« ElőzőTovább »
calamities of the western church, yet they fhall all have a happy period under the feventh trumpet. St. John is then ordered (ver. 8, 9, 10.) to eat the little book, as Ezekiel (III. 3.) did upon a like occafion: and he ate it up; he thoroughly confidered, and digefted it; and found it to be, as he was informed it would be, fweet as honey in his mouth, but bitter in his ftomach. The knowlege of future things at first was pleafant, but the fad contents of the little book afterwards filled his foul with forrow. But these contents were not to be fealed up like those of the feven thunders; this little book was to be published (ver. 11.) as well as the larger book of the Apocalyps; and as it concerned kings and nations, fo it was to be made public for their use and information.
ΑΝ ND there was given me a reed like unto a rod and the angel ftood, faying, Rife, and measure the temple of God, and the altar, and them that worship therein.
2 But the court which is without the temple, leave out, and measure it not; for it is given unto the Gentiles: and the holy city fhail they tread under foot forty and two months.
3 And I will give power unto my two witnesses, and they shall prophesy a thoufand two hundred and threefcore days clothed in fackcloth.
4 Thefe are the two olive-trees, and the two candlesticks standing before the God of the earth.
5 And if any man will hurt them, fire proceedeth out of their mouth, and devoureth their enemies: and if any man will hurt them, hemuft in this manner be killed.
6 These have power to fhut heaven, that it rain not in the days of their prophecy and have power over waters to turn them to blood, and to fmite the earth with all plagues as often as they will.
7 And when they fhall have finished their teftimony, the beast that afcendeth out of the bottomlefs pit, fhall make war against them, and shall overcome them, and kill them.
8 And their dead bodies fhall lie in the ftreet of the great city, which spiritually is called Sodom and Egypt, where alfo our Lord was crucified.
9 And they of the people, and kindreds, and tongues, and nations, fhall fee their dead bodies three days and a half, and
and shall not fuffer their dead bodies to be put in graves.
10 And they that dwell the earth fhall rejoice over them, and make merry, and fhall fend gifts one to another; because these two prophets tormented them that dwelt on the earth.
11 And after three days and an half, the spirit of life from God entered into them: and they stood their feet, and great fear fell upon them which faw them.
12 And they heard a great voice from heaven, faying unto them, Come up hither. And they afcended up to heaven in a cloud, and their enemies beheld them.
13 And the fame hour was there a great earthquake, and the tenth part of the city fell, and in the earthquake were flain of men feven thousand: and the remnant were affrighted, and gave glory to
the God of heaven.
14 The fecond woe is paft, and behold, the third woe cometh quickly.
In the former part of this chapter, from the firft verfe to the fourteenth, are exhibited the contents of this little book. St. John is commanded (ver. 1.) to measure the inner court, the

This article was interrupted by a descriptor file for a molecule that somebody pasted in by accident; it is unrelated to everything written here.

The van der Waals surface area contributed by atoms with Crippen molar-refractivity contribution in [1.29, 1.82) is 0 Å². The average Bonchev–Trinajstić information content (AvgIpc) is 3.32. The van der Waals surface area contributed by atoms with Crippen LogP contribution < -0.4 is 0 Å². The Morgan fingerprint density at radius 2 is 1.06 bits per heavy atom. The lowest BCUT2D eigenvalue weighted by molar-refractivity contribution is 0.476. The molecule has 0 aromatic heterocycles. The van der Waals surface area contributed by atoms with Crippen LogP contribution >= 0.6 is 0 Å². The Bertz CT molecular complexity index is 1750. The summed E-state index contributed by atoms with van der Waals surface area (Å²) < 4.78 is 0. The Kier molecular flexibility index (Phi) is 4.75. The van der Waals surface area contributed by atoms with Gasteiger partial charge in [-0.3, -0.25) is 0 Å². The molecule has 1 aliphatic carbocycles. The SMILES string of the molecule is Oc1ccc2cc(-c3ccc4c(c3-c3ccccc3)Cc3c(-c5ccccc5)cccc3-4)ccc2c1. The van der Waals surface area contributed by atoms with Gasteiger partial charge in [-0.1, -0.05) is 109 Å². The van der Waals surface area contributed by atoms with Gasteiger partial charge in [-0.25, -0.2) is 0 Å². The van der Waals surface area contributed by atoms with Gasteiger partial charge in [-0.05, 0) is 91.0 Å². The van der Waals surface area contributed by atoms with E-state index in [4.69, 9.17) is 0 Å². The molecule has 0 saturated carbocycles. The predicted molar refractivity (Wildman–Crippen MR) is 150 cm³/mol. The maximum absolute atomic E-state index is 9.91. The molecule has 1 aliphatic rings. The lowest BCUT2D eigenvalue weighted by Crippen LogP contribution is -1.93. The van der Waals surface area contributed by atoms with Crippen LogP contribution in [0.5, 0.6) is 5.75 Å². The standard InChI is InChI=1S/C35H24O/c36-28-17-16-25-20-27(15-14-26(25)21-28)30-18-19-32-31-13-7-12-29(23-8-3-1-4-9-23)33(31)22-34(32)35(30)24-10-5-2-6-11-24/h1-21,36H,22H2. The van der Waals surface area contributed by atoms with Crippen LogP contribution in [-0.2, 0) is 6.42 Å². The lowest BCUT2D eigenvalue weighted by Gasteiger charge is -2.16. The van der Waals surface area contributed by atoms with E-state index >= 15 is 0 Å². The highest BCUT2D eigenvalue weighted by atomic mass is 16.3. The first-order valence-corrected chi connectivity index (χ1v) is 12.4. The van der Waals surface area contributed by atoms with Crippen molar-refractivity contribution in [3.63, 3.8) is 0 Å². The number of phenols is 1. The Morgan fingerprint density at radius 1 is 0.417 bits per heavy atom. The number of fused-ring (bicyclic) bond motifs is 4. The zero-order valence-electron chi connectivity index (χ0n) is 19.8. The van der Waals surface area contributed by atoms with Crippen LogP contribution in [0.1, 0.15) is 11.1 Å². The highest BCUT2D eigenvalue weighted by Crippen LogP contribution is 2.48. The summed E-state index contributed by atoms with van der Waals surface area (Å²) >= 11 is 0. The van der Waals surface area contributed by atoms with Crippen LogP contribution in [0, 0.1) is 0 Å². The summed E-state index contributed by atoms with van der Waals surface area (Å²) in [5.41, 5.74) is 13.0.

the temple of God, and the altar, and them who worship therein, to fhow that during all this period there were fome true Chriftians, who conformed to the rule and measure of God's word. This measuring might allude more particularly to the Reformation from popery, which fell out under this fixth trumpet; and one of the moral causes of it was the Othmans taking of Conftantinople, whereupon the Greeks flying from their own country, and bringing their books with them into the more western parts of Europe, proved the happy occafion of the revival of learning; as the revival of learning opened mens eyes, and proved the happy occafion of the Reformation. But tho' the inner court, which includes the smaller number, was measured, yet the outer court, which implies the far greater part, was left cut (ver. 2.) and rejected, as being in the poffeffion of Chriftians only in name, but Gentiles in worthip and practice, who profaned it with heathenish fuperftition and idolatry: and they shall tread under foot the holy city, they fhall trample upon, and tyrannize over the church of Chrift, for the space of forty and two months.
At the fame time God fhould raise up fome true and faithful witnesses (ver. 3.) to preach and protest against these innovations and corK 3 ruptions
ruptions of religion; for there were protestants long before ever the name came into use. Of thefe witneffes there fhould be, tho' but a fmall, yet a competent number; and it was a fufficient reafon for making them two witnesses, because that is the number required by the law, and approved by the gofpel, (Deut. XIX. 15. Mat. XVIII. 16.) In the mouth of two witneffes fhall every word be eftablished: and upon former occafions two have often been joined in commiffion, as Mofes and Aaron in Egypt, Elijah and Elisha in the apoftafy of the ten tribes, and Zerubbabel and Jefhua after the Babylonish captivity, to whom thefe witneffes are particularly compared. Our Saviour himself fent forth his difciples (Luke X. 1.) two and two: and it hath been observed also, that the principal reformers have usually appeared as it were in pairs, as the Waldenfes and Albigenfes, John Hufs and Jerome of Prague, Luther and Calvin, Cranmer and Ridley, and their followers. Not that I conceive, that any two particular men, or two particular churches, were intended by this prophecy; but only it was meant in the general, that there should be fome in every age, tho' but few in number, who fhould bear witness to the truth, and declare against the iniquity and idolatry of their times. They fhould not be difcouraged even by